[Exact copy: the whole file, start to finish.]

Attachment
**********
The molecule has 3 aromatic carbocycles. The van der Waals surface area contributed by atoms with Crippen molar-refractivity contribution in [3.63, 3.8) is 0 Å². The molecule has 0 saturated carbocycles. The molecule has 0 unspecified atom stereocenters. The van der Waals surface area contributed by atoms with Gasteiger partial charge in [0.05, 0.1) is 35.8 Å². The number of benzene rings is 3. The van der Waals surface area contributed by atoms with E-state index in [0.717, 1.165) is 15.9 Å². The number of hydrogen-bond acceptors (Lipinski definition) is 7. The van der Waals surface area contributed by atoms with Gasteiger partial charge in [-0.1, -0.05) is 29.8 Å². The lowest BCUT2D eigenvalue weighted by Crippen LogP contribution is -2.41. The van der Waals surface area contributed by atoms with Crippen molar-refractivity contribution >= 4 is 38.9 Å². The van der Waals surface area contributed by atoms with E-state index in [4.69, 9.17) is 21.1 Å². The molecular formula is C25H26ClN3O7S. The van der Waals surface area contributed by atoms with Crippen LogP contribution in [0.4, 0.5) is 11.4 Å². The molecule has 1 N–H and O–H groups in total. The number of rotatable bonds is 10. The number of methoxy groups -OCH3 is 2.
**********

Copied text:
The molecule has 3 aromatic carbocycles. The van der Waals surface area contributed by atoms with Crippen molar-refractivity contribution in [3.63, 3.8) is 0 Å². The molecule has 0 saturated carbocycles. The molecule has 0 unspecified atom stereocenters. The van der Waals surface area contributed by atoms with Gasteiger partial charge in [0.05, 0.1) is 35.8 Å². The number of benzene rings is 3. The van der Waals surface area contributed by atoms with E-state index in [0.717, 1.165) is 15.9 Å². The number of hydrogen-bond acceptors (Lipinski definition) is 7. The van der Waals surface area contributed by atoms with Gasteiger partial charge in [-0.1, -0.05) is 29.8 Å². The lowest BCUT2D eigenvalue weighted by Crippen LogP contribution is -2.41. The van der Waals surface area contributed by atoms with Crippen molar-refractivity contribution >= 4 is 38.9 Å². The van der Waals surface area contributed by atoms with E-state index in [4.69, 9.17) is 21.1 Å². The molecular formula is C25H26ClN3O7S. The van der Waals surface area contributed by atoms with Crippen LogP contribution in [0.4, 0.5) is 11.4 Å². The molecule has 1 N–H and O–H groups in total. The number of rotatable bonds is 10. The number of methoxy groups -OCH3 is 2.